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Tuesday, April 14, 2020


Soo, dear reader, from 2013 to 2016 a bunch of scientists studies (P) flocks of captive flamingos at the WWT Slimbridge Wetland Centre, a center for science and conservation in the UK.

And the brains find out that the pink birds have pretty intense social lives, that the larger their flocks the more frequent their social behaviors, that "arrangements of dyads, trios and quartets with higher ties strengths were visible [with both] male-male and female-female [stable over time] bonds", and, ultimately, that "flamingo societies are complex (i.e. formed of long-standing preferential partnerships and not loose, random connections)" (P).

So, dear reader, for you and you only, this dumb blog, in the two following cartoons, respectively reports a truth that the good researchers failed to uncover (A), and a common example of what the intense social life those cool flamingos have looks like (B).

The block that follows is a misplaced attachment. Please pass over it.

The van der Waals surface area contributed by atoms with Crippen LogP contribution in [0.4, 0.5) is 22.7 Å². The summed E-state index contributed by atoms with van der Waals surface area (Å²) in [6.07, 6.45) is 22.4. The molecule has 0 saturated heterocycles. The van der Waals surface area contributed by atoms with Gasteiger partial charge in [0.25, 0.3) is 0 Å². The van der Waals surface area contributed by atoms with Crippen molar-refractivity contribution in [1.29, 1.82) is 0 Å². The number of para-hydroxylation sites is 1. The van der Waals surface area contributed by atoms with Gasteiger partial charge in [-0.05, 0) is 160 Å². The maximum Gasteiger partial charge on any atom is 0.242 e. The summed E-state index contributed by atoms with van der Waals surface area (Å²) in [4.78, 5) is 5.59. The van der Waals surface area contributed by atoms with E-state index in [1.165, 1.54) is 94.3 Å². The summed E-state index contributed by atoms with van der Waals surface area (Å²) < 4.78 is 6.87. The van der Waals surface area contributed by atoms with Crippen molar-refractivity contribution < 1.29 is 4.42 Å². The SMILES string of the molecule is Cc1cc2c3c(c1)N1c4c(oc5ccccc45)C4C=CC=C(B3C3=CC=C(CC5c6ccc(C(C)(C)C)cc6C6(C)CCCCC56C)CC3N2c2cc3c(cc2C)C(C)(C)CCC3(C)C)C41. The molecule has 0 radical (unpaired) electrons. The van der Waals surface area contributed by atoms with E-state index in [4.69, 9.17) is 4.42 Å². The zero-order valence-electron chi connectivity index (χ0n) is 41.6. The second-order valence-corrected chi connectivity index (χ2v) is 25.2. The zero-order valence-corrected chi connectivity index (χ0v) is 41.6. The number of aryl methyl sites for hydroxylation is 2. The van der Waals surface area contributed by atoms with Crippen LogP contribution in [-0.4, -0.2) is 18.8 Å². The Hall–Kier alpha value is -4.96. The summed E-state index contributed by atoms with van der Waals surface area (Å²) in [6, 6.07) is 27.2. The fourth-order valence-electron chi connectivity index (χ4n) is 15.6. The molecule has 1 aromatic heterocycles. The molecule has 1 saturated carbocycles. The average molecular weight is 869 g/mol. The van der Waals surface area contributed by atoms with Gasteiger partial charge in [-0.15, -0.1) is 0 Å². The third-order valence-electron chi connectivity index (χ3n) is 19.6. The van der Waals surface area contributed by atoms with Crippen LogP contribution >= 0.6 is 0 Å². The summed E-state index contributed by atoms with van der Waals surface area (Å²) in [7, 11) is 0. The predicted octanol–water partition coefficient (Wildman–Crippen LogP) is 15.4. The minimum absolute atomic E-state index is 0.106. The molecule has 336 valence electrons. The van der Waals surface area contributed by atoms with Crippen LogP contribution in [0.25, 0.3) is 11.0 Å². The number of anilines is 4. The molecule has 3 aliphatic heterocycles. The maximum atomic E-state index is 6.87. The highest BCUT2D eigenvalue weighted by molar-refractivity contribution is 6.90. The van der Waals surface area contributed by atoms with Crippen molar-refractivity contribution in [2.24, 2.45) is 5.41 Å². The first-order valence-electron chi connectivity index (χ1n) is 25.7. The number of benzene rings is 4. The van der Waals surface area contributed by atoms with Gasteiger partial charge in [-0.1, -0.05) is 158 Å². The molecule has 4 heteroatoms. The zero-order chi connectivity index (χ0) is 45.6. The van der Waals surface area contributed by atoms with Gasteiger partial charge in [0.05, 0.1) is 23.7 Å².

A flamingo complaining about the smartphones' design by @sciencemug)
A flamingo complaining about the smartphones' design by @sciencemug)

 [Free flamingo pic by Lieselot. Dalle (source: Unsplash); smartphone free pic by Neil Soni (source: Unsplash); all pics adapted by @sciencemug]
Two flamingos runnnig on water (by @sciencemug)
Two flamingos runnnig on water (by @sciencemug)

Free flamingos pic by Dattatreya Patra (source: Unsplash); adapted by @sciencemug] 

Paper (P)

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